There's progress to appreciate in today's India. In Panchgani, Maharashtra, for instance, where I am typing this, quantities of rubbish dropped late in the night by large throngs of holidaying visitors are removed and bagged in the following morning's early hours, ready to be taken for suitable disposal to what used to be called Kachra Point and is now known as Swachh Bharat Point. Activists, residents, and people's representatives in the Panchgani Municipality have brought about the pleasing change.
Such instances can fortunately be multiplied. However, progress of this sort in public services has been accompanied by a dramatic decline in the confidence felt by India's minorities. Striding forward as the new G20 Chair, Prime Minister Modi holds aloft an impressive new banner: One Earth, One Family, One Future. Nonetheless, the notion of India as a family is taking a beating. India cannot be seen as a family if the dignity of some sections is regularly assaulted.
Every day seems to bring fresh attempts to lower the standing of India's Muslims or Christians or both. One of the latest is a plea by the Gujarat government that the Supreme Court should tighten the working of laws against forced or bribed conversion by requiring every convert to first obtain a certificate from a government officer that his or her conversion is genuine.
The unstated but unmistakable insinuation accompanying this request is that Christian and Muslim activists in India are luring or compelling large numbers of Hindus to give up their faith and accept Christianity or Islam. Are they? Several states, including Gujarat, have for decades retained laws that severely punish forced or lured conversion. In response to the Gujarat state's latest request, the Supreme Court ought to ask for information on the number of cases of forced or fraudulent conversion prosecuted by the state government in, say, the last ten years. And for information also on the number of such cases brought to the attention of the Gujarat government by citizens troubled by questionable conversions. For the reality is that alarmist talk of conversion is almost never accompanied by facts.
Even if they wished to, how many Christians and Muslims would be trying, in India's current atmosphere of majoritarian pressure, to gain converts through fraud or force? If some are indeed trying to do so, the rest of us should be informed. If no evidence of such attempts is produced, then the cry being raised will be seen for what it is: another bid to frighten the minorities, and also to demonize them in the eyes of the majority.
Moreover, this fresh push for punishing supposed stratagems for conversion carries with it a threat to every Indian, whether Hindu, Muslim, Sikh, Christian, whatever. If today a citizen is barred from expressing a new religious belief unless the government certifies its genuineness, tomorrow the same hurdle can be demanded for any new political belief. "You cannot change your political preference or affiliation," it will be said, "without a government officer certifying that your change is sincere."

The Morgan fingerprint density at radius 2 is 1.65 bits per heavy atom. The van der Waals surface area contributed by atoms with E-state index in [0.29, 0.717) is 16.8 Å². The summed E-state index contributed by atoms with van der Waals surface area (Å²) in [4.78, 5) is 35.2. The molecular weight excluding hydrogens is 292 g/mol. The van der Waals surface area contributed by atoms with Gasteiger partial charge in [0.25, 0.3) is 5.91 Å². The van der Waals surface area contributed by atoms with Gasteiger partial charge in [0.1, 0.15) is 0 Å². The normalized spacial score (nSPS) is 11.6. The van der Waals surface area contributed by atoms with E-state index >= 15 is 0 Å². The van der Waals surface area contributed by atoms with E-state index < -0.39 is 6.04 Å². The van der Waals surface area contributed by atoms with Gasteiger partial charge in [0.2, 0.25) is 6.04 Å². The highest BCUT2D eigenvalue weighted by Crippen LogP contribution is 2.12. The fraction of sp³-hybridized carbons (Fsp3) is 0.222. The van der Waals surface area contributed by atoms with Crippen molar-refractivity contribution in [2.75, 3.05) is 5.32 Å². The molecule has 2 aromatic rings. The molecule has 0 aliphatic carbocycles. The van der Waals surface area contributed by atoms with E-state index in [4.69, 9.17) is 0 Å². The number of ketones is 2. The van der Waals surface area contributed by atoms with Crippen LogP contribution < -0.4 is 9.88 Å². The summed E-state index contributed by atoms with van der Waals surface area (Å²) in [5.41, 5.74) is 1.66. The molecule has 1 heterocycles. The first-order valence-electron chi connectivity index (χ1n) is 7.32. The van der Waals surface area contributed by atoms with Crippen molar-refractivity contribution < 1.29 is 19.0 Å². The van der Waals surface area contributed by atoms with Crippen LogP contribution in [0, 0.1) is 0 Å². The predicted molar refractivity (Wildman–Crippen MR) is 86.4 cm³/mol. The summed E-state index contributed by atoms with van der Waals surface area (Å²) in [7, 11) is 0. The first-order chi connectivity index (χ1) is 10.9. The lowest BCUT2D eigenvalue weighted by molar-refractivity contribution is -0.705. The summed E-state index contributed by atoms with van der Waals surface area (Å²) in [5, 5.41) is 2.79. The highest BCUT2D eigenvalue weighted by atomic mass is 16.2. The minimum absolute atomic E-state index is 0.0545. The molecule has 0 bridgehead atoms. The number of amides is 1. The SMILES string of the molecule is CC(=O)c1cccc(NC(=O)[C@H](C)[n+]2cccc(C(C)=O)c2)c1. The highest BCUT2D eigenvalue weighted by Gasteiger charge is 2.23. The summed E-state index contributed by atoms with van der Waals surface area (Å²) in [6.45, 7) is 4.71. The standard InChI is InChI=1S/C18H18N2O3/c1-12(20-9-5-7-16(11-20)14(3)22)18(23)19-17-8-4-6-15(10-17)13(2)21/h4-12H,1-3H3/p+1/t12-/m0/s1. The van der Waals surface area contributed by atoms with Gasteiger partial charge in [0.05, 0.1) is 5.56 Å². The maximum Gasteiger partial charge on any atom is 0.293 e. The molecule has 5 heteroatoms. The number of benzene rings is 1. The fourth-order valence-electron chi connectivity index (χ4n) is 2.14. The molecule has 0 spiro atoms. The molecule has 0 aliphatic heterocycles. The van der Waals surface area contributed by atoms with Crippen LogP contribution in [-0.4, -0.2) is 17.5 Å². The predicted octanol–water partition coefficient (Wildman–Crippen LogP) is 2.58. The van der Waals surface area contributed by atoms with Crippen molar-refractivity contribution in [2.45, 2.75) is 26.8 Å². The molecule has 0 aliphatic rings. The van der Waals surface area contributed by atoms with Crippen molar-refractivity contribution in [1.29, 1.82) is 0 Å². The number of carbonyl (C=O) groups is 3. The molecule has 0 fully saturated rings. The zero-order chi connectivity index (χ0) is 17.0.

Whether in politics, religion, art or science, a demand that a government officer must certify your sincerity is the antithesis of an individual's right to heed his or her conscience. It is oppressive, apart from being anti-democratic - and a fresh avenue for corruption.
In the ongoing Supreme Court discussions on the question, an honourable Justice seems to have said: "If you believe that particular persons should be helped, help them but it can't be for conversion. Allurement is very dangerous. It is a very serious issue and is against the basic structure of our constitution. "Everyone who stays in India will have to act as per the culture of India," the bench seems to have added, according to the journal LiveLaw.
According to an Indian Express report, the court further said: "The purpose of charity should not be conversion; every charity or good work is welcome, but what is required to be considered is the intention."
The Supreme Court stands on incontestable ground when it says that while assistance or support is welcome, it shouldn't be offered with the intention or design of conversion. No one can disagree with that. But I must respectfully question the apparent position that those who live in India "will have to act as per the culture of India".
Apart from the fact that the phrase "the culture of India" does not mean the same thing to every Indian, our Constitution does not demand conformity to "the culture of India". Spelling out Fundamental Duties, Article 51A does ask citizens to "value and preserve the rich heritage of our composite culture", which seems to be very different from demanding behaviour "as per the culture of India".
If a threatening crowd demands that a Christian or a Muslim must raise a particular slogan or make a particular gesture in line with "the culture of India", but the said Christian or Muslim is unwilling to obey, our Constitution would require the police to protect the dissenting citizen.
And one hopes that the police in the U.S. or Canada would defend any Hindu visitor or Hindu citizen who is unwilling to obey the diktats of a mob demanding performance in line with the supposed "Christian" culture of that country.
One Earth, One Family, One Future is a fine vision that Mr. Modi has articulated. In order to help humanity move in that direction, all of us including Mr. Modi have to work to turn the Indian people into one family of mutual trust, mutual goodwill, and mutual respect.
(Rajmohan Gandhi's latest book is "India After 1947: Reflections and Recollections")
Disclaimer: These are the personal opinions of the author.